What is calcium?
Flip through a magazine these days, and you may get the idea that calcium is the same thing as milk (and that famous people who "get" a lot of it are always out of napkins). Those milk-mustache ads have certainly spread the word that calcium can help boost your bones. It's true that 99 percent of your body's calcium is found in your skeleton, where it works to create strong bones when you're young and prevent bone loss as you age.
Protecting your bones is not all that calcium does, however. And milk is not the only source of this important mineral. back to top
Why do I need calcium?
Calcium is best known for its role in building strong bones and teeth. But it plays an important part in other body functions as well. Calcium helps control the way your nerves send messages back and forth and the way your muscles (including your heart) contract and relax. It also helps with blood clotting and the passage of nutrients in and out of your cells.
If there's not enough calcium in your blood to do these things, your body will start stealing calcium from your bones. That's what sets in motion the early stages of osteoporosis
, a disease that causes bones to become thin and brittle and break easily. You've probably seen old women who have this disease: they're often stooped over and may even have a humpback.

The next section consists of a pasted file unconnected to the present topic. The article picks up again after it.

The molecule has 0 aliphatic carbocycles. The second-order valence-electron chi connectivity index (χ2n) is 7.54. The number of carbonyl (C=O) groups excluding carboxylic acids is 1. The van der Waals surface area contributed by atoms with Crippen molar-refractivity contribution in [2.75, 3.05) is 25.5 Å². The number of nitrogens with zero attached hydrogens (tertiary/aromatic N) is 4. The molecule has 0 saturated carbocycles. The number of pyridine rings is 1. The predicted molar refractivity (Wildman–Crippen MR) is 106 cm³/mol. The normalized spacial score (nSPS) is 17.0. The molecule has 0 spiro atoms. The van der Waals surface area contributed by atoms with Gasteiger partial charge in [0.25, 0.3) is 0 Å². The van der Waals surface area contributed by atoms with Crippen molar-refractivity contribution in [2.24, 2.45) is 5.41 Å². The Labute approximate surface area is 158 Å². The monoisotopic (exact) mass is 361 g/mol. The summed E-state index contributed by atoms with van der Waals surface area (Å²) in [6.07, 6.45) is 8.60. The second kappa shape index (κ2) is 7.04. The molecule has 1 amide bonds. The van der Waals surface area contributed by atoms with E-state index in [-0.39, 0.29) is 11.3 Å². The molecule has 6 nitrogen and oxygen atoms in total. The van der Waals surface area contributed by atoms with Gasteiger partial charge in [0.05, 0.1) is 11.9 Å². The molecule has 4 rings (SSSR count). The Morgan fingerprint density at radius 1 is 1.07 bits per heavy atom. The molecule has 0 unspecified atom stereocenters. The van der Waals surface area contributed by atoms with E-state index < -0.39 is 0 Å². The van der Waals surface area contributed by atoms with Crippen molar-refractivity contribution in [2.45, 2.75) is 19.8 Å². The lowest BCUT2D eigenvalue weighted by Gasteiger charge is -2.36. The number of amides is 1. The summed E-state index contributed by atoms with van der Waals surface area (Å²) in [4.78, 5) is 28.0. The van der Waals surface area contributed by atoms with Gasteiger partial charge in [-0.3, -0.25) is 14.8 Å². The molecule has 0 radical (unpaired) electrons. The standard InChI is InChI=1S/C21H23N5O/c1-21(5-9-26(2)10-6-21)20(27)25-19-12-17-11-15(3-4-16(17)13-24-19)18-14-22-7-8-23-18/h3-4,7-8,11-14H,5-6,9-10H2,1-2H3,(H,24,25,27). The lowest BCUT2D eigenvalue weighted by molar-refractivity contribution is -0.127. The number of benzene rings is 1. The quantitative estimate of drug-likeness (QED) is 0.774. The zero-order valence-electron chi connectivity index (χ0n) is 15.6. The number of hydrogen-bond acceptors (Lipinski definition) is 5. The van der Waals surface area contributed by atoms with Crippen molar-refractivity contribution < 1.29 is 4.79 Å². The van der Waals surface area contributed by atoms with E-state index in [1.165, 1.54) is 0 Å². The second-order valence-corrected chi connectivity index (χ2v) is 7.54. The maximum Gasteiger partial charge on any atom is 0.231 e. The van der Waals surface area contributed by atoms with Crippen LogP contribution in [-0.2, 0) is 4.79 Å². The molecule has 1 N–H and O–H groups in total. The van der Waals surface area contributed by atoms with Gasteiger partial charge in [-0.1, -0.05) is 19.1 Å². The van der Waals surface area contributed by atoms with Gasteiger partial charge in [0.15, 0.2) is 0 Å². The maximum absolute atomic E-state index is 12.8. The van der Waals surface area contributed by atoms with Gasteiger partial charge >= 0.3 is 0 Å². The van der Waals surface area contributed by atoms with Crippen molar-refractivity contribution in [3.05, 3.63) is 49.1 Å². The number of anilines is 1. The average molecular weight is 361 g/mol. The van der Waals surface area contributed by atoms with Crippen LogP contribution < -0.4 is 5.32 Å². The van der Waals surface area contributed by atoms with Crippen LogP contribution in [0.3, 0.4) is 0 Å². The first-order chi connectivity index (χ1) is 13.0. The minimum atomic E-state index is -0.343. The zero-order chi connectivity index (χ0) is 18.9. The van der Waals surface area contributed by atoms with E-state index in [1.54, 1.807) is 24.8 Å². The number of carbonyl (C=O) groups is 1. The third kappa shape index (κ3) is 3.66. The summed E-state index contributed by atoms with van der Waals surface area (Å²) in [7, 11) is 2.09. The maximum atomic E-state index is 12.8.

But here's what many teenagers don't realize: osteoporosis isn't just a disease of old age. It starts as early as now. Getting enough calcium to build up your bones now, while your bones are still growing, is one of the best ways to prevent osteoporosis later. Another way to help keep your bones healthy—for life—is by getting plenty of certain types of exercise, such as walking, dancing, or strength training
. back to top
Can calcium help treat PMS?
Besides protecting your bones, calcium may be a special friend if you have symptoms of PMS (premenstrual syndrome)
. Studies have shown that taking a calcium supplement can help relieve unwelcome PMS symptoms such as bloating, aches and pains, food cravings, mood swings, and depression. Researchers aren't sure why calcium has this effect. It may be that some women's calcium levels drop just before they get their period and taking a calcium supplement helps correct this problem. back to top
What foods are high in calcium?
Well, there's milk, of course. (Nonfat is best.) Milk and milk products such as yogurt and cheese are convenient sources of calcium for people who don't have a problem digesting lactose
, or milk sugar. But you have plenty of other choices if you can't tolerate milk products—among them: calcium-fortified orange juice or soy milk (both of which may provide as much calcium as milk) and tofu (make sure the label says "calcium-set").
Other foods containing calcium include dark green leafy vegetables such as kale and collards, almonds, sardines with bones, broccoli, cooked dry beans and peas, and dried fruits such as apricots, figs, and raisins. (Note that spinach is not a good source of calcium because it contains ingredients called oxalates that prevent your body from absorbing the calcium.) back to top
Why would I take a calcium supplement?
If you're like most people in the United States, you don't get your recommended daily amount of calcium through your diet. Here are some examples of what you would need to eat, every day, to get enough calcium:
- four or five cups of nonfat milk or yogurt, OR